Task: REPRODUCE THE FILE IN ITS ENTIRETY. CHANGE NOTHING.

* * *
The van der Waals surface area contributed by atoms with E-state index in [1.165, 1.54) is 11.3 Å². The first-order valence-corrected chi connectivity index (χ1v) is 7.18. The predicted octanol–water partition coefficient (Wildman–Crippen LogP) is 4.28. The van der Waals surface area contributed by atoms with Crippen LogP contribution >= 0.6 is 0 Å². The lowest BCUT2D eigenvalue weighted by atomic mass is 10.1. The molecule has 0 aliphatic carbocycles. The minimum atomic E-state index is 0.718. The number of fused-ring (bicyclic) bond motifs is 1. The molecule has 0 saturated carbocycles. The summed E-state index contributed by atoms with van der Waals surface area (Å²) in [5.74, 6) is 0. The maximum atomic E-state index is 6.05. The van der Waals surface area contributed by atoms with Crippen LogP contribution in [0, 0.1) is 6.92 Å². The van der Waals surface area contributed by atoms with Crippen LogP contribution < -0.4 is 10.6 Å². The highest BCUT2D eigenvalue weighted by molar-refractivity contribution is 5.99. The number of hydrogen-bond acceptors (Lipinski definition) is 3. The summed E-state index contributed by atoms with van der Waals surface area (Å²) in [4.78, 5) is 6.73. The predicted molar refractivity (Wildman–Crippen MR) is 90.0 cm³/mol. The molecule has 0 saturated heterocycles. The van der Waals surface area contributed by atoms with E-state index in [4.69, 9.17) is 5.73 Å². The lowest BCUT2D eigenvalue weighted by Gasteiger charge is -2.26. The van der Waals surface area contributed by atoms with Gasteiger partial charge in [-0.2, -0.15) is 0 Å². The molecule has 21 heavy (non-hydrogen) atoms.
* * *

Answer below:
The van der Waals surface area contributed by atoms with E-state index in [1.165, 1.54) is 11.3 Å². The first-order valence-corrected chi connectivity index (χ1v) is 7.18. The predicted octanol–water partition coefficient (Wildman–Crippen LogP) is 4.28. The van der Waals surface area contributed by atoms with Crippen LogP contribution >= 0.6 is 0 Å². The lowest BCUT2D eigenvalue weighted by atomic mass is 10.1. The molecule has 0 aliphatic carbocycles. The minimum atomic E-state index is 0.718. The number of fused-ring (bicyclic) bond motifs is 1. The molecule has 0 saturated carbocycles. The summed E-state index contributed by atoms with van der Waals surface area (Å²) in [5.74, 6) is 0. The maximum atomic E-state index is 6.05. The van der Waals surface area contributed by atoms with Crippen LogP contribution in [0, 0.1) is 6.92 Å². The van der Waals surface area contributed by atoms with Crippen LogP contribution < -0.4 is 10.6 Å². The highest BCUT2D eigenvalue weighted by molar-refractivity contribution is 5.99. The number of hydrogen-bond acceptors (Lipinski definition) is 3. The summed E-state index contributed by atoms with van der Waals surface area (Å²) in [4.78, 5) is 6.73. The predicted molar refractivity (Wildman–Crippen MR) is 90.0 cm³/mol. The molecule has 0 saturated heterocycles. The van der Waals surface area contributed by atoms with E-state index in [4.69, 9.17) is 5.73 Å². The lowest BCUT2D eigenvalue weighted by Gasteiger charge is -2.26. The van der Waals surface area contributed by atoms with Gasteiger partial charge in [-0.2, -0.15) is 0 Å². The molecule has 21 heavy (non-hydrogen) atoms.